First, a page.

The Weather

Weather is one of the first concerns many people have about living in China. Are their seasons the same as ours? How cold does it get? How hot does it get?

The first thing you need to know is, as shown on the map below, China and the U.S. are both in the Northern hemisphere so they experience the seasons at the same time.


You’ll also notice that the Northern portion of China is pretty far North and therefore will get super cold in the winter. Whereas the Southern portion is close enough to the equator to be extremely hot in the summer.

The graph below compares the averages temperatures in Beijing and Shanghai to Denver. As you can see, Shanghai is warmer in general while Beijing is colder in the winters and warmer in the summers.


Travel China Guide has an awesome weather map that will show the temperature for the coming 3 days in many large cities . You might check it out before your trip. It will help you know how to pack.


During the winter months, you’ll meet few natives with less than 3 layers of clothes. This little girl, for instance, is wearing 4 layers while were were inside a building on Halloween day. Many places in China do not have central air or heating, so if it’s hot outside its going to be hot inside, if it’s cold outside it’s going to be cold inside. It’s is also very humid in most places so if you’re cold you’re going to be very cold and if you’re hot you’re going to be very hot, and sweaty. There’s not much you can do about the heat, but if you’re going to be traveling during the winter I would suggest taking a nice coat and a set of thermals.


There are a billion mom and pop stores everywhere, but the stores listed below are the stores that are available in all moderately populated cities.

Typical grocery stores:

You can buy groceries and common household items here. Many of them also have jewelry, handbag, and pottery shops attached to them.




Chain Malls:

Wanda plazas aren’t just malls, they’re city blocks with door-to-door shops and stores.



Similar to dollar stores:

Miniso is my best friend. You can get lots of knick knacks and household items for just a few kuai.


Foreign grocery chains:

These stores are nice to visit if you’re wanting to cook Western food at home. Sometimes they require a membership card that you’ll need your passport to apply for.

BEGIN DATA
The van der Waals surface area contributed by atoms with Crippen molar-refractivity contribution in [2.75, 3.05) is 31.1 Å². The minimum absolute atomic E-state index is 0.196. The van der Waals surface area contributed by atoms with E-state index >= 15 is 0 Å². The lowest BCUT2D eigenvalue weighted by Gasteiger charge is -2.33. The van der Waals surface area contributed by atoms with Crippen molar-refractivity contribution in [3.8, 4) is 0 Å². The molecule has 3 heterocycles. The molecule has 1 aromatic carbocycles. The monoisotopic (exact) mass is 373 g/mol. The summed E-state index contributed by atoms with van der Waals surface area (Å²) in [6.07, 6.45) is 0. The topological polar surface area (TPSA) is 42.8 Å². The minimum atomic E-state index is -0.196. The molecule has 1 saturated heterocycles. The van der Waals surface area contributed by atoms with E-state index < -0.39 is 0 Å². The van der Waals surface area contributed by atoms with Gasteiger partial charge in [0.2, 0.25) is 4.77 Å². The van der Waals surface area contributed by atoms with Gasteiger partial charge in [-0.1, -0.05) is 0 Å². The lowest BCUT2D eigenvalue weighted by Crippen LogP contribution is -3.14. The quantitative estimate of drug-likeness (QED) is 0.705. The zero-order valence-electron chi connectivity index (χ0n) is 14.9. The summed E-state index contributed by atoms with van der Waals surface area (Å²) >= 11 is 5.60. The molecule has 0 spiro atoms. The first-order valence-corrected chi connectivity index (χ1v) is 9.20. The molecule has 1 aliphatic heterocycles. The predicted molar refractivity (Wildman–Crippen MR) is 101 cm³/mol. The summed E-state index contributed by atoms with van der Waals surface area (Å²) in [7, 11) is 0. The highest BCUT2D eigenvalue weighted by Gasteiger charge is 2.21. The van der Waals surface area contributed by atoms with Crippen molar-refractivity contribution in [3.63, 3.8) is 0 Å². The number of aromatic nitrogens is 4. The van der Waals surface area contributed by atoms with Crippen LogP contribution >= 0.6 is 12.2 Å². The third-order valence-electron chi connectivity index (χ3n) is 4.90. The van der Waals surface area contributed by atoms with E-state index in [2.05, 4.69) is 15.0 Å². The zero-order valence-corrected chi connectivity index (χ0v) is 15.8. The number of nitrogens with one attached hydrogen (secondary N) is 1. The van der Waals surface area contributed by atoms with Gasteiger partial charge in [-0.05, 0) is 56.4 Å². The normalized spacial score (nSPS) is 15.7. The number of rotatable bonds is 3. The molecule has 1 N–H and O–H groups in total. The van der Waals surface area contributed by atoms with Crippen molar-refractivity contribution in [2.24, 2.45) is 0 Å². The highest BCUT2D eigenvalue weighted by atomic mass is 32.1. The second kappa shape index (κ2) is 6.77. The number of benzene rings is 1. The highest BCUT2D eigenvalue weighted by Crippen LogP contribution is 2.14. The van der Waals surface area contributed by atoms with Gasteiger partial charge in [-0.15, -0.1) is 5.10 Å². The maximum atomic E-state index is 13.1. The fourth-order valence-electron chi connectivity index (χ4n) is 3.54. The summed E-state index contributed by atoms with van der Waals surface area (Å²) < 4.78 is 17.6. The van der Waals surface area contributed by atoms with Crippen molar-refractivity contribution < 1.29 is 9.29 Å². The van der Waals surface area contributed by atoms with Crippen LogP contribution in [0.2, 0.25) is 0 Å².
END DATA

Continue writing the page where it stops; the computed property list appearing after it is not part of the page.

Metro China Logo


Outdoors and sports:

Think Cabela’s or Big 5 Sporting Goods.


The Complete List

IMG_8534There are a million packing lists out there. Some of them are helpful and most of them are redundant. Because this is a travel blog I have to add my list, right? Yes! So, here goes, below is my personal packing list. It’s fairly extensive, but in my defense, this is a packing list for a full year.



  • Shirts x 10
  • Pants x 5
  • Shorts
  • Jammies x 2
  • Exercise x 2
  • Skirts x 4
  • Dresses x 3
  • Undies x 8
  • Bras x 5
  • Socks x 8
  • Tights x 2
  • Winter coat
  • Rain jacket
  • Thermals x 2
  • Belt



  • Tennis shoes
  • Chacos
  • Flip flops
  • Waterproof boots
  • Hiking boots
  • Flats



  • First aid kit
  • Vitamins
  • Tampons
  • Midol
  • Tylenol
  • Allergy meds
  • Sunscreen
  • Pepto Bismol

Woman Stuff


  • Straightener
  • Lotion
  • Make up
  • Deodorant
  • Dry shampoo
  • 1 Necklace
  • 5 Earrings

Bathroom Stuff


  • Towel
  • Razor + extra heads
  • Toothpaste
  • Floss
  • Mouthwash


  • Cell phone
  • Laptop
  • External charger
  • Headphones
  • Earbuds
  • Universal adapter
  • All chargers

Church Stuff


  • Recommend
  • PMG

Docs to have on hand


  • Passport
  • Boarding pass
  • Debit card
  • Credit card
  • Password log
  • $200



  • Big check in bag
  • Backpack
  • Day bag
  • Luggage scale



  • Lap blankie
  • Water bottle
  • Presents for friends
    • Scented lotion
    • Chapstick
    • Candy
    • Wallet pictures
  • Deck of cards

Packing: What You Can and Can’t Find in China


(This is a picture of everything my sister and I took home after living in China for a year. You don’t want this much luggage, it was hecka annoying to cart around.)

Packing is one of the most important parts of preparing for your trip, so prepare yourself for a bunch of posts on the subject. We’ll start out with a couple simple lists of things you can and cannot buy in China.

Things you CAN buy in China (a.k.a. don’t pack these things).

  • Shampoo
  • Conditioner
  • Soap/body wash
  • Hair ties
  • Toilet paper
  • Hair dryers
  • Wet wipes
  • Laundry Soap
  • Shower shoes
  • Water bottles
  • Notebooks
  • Pens

And now for a list of things you CANNOT buy in China.

  • Tampons
  • Deodorant
  • Floss
  • Mouthwash
  • Good shoes
  • Clothes over size 8
  • Quality phone chargers
  • Pepto Bismol
  • Tums
  • Cold and Flu meds
  • Sunscreen
  • First aid kit
  • Pain reliever
  • Hand sanitizer